The accompanying picture of a smart Sunbeam Sixteen tourer owned by Bernard Burgess reminds me that this is an old friend. It started life as a 1930 fabric saloon, at one time run by Dr Dawson, who used it for towing a caravan on Alpine holidays. When the body disintegrated he had an estate-car body made to replace it. Bodies of this kind had got a bad reputation during the war years because they were apt to be crudely run-up to evade the “red petrol” laws. Not Dr Dawson’s. It was constructed by a skilled boat-builder, with aluminium panels over a wooden frame.
Dr Dawson, like Mr Burgess, was an early member of the Sunbeam STD Register. The doctor had bought his Sunbeam after it had run 52,000 miles and by 1953 he had covered another 40,000 miles in it, trouble-free apart from a jammed starter.
Having been impressed by the 1927 Sunbeam Sixteen tourer which my wife had acquired in 1952 and with which I had had fun in a few trials and on journeys to Wolverhampton and Sandhurst etc when she was organising STD rallies, and wanting another vintage car, I persuaded DSJ to go half-shares with me in the Dawson car, in its shooting brake form, when the good doctor was moving on to an Austin, of later date, but pre-war. We discovered that he knew the Sunbeam intimately — “You shouldn’t have any trouble,” he told us, “but listen for a tap from the little ends, at. . .”, and here he quoted the actual mileage at which this would happen. (In fact, over very many years, the engine never had to be taken down.) After the deal had been very amicably concluded, “Have you got a van?”, he asked. “No, we are going to drive the car home,” we replied. “Ah,” continued the doctor, “but there are lots of spares that go with it and you will need a van to collect them.”
No extra charge was asked for this collection of parts and the special tools Dr Dawson had made for the car, which we duly collected, with a borrowed van. That was some time in the 1960s and the Sunbeam proved very dependable. The body was 100% rainproof in heavy downpours and retained the comfortable original leather seats. It had been given Sunbeam hydraulic brakes from a 1931 Sixteen which were as good, or better, than those of the most modern cars. At its first MoT test the tester put his Tapley meter on the floor, told me to get up to 30mph, and he would shout “Stop!” On the command I braked and the Tapley thing shot across the floor and he into the windscreen. On the road you could apply these brakes going down a steep hill and the Sunbeam just stopped.
Its only snag was that it didn’t care to be hurried. The gearchange was pleasant but likewise not to be hurried and the cruising pace was normally around 35 to 40mph. I never discovered why this was. But I do recall leading a long line of vintage light cars on VSCC Welsh rally and thinking it would be nice to Show their occupants the rather interesting and scenic road from Ryahader to Abbeycurnhir. But as the gradient increased, the Sunbeam got slower and slower. The low bottom gear saved it from total disgrace, but I was reminded of the late Cecil Clutton’s comment about the Sunbeam Sixteen in The Vintage Motor Car (Batsford, 1954): “This engine produced the remarkably low output of 44bhp at 4000rpm, despite the quite high c r of 5.7 to 1. One would have thought it quite difficult for such an engine, at this date, to have produced less than 56bhp.” Which is no doubt why Coatalen put in a 2193cc six-cylinder engine, in place of the 2040cc one, for 1931. Perhaps the weight of the estate body, although alloy-panelled, was responsible, but our journeys were stately rather than hectic, not necessarily from choice.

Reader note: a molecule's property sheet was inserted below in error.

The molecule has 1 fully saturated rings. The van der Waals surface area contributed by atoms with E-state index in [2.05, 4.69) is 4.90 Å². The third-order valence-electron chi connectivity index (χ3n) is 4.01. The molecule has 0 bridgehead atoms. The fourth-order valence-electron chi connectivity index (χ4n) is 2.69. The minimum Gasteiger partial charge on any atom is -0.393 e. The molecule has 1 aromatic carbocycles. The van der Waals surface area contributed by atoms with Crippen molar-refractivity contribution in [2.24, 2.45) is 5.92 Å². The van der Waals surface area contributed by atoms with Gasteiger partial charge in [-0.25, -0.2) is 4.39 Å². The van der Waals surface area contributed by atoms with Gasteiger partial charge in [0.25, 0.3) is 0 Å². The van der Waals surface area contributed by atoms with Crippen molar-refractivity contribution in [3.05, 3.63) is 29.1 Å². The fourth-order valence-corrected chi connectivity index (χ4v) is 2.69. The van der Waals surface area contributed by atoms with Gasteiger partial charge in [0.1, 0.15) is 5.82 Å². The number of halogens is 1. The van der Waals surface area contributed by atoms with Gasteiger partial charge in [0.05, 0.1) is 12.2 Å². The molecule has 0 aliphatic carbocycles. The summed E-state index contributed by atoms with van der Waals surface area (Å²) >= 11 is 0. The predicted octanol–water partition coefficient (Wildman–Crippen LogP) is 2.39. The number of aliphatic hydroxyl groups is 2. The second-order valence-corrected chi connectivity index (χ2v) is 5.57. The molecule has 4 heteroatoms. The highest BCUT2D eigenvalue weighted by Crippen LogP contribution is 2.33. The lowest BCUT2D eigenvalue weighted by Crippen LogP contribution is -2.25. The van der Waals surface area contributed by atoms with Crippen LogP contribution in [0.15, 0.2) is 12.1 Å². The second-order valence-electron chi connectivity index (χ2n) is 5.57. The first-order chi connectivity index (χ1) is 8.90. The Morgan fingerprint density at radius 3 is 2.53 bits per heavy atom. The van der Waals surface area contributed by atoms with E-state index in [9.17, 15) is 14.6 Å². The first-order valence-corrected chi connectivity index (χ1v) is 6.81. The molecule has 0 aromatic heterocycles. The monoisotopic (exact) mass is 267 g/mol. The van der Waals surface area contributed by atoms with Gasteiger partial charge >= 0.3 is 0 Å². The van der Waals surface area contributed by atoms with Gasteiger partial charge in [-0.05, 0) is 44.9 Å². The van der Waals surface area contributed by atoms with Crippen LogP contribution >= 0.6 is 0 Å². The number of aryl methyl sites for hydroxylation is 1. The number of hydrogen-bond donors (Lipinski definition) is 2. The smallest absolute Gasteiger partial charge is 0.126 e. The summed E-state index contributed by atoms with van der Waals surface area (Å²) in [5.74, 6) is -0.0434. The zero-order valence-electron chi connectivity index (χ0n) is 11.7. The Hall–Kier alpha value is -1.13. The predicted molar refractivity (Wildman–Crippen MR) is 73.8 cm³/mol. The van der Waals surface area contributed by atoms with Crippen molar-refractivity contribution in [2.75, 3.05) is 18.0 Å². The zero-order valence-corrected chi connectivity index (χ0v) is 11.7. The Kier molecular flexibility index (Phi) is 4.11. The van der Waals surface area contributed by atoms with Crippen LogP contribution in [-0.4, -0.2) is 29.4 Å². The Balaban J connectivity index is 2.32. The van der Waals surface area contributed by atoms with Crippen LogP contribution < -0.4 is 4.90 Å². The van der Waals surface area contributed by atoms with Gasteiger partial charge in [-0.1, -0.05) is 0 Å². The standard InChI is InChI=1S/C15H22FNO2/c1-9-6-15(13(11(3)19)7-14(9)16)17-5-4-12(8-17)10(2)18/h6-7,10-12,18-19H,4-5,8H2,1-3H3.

In this reliable and comfortable car with the wonderful steering I drove for more than 2800 miles in 1966/67, for instance, when most of my time was occupied with testing moderns for MOTOR SPORT. Then, DSJ, who used to service it anyway, decided it would be useful for taking his racing motorcycles to meetings. On the delivery run there was an amusing episode. The exhaust pipe came adrift and, deeming the noise too great for venturing into London, I stopped at friendly Parkway Garage run by the Gittings brothers, just outside Ledbury, and sought help. They put the car up on the hoist and did a fine welding job, of which even DSJ approved. But they had not realised that my wife, children and the dog were in the car, so there they remained, trapped, until the hoist came down again. . . Prior to this, the “Glasshouse”, as it was affectionately known, had been used to attend Wolverhampton and other STD rallies like the older Sunbeam, and by the summer of 1970 my wife had stopped and toasted it on the road to the Elan Valley, when the odometer displayed the magic 100,000 miles.
By the 1980s the rot had set in and the old car appeared unrecoverable. But not to Roger Carter, who is “Mr Sunbeam” to so many grateful STD Register members. When Bernard Burgess of St Albans decided it should have a new lease of life Roger set about the mechanicals, Mick Collis built the new tumblehome touring body, which was painted by Roger’s son, and this was splendidly trimmed and the original seats re-upholstered in leather by Stephen Bowles of Bridport. Which shows what can be done, no matter how impossible a restoration job may appear. And I am told that, contrary to my experience, this 1930 Sunbeam now has a reasonable turn in speed.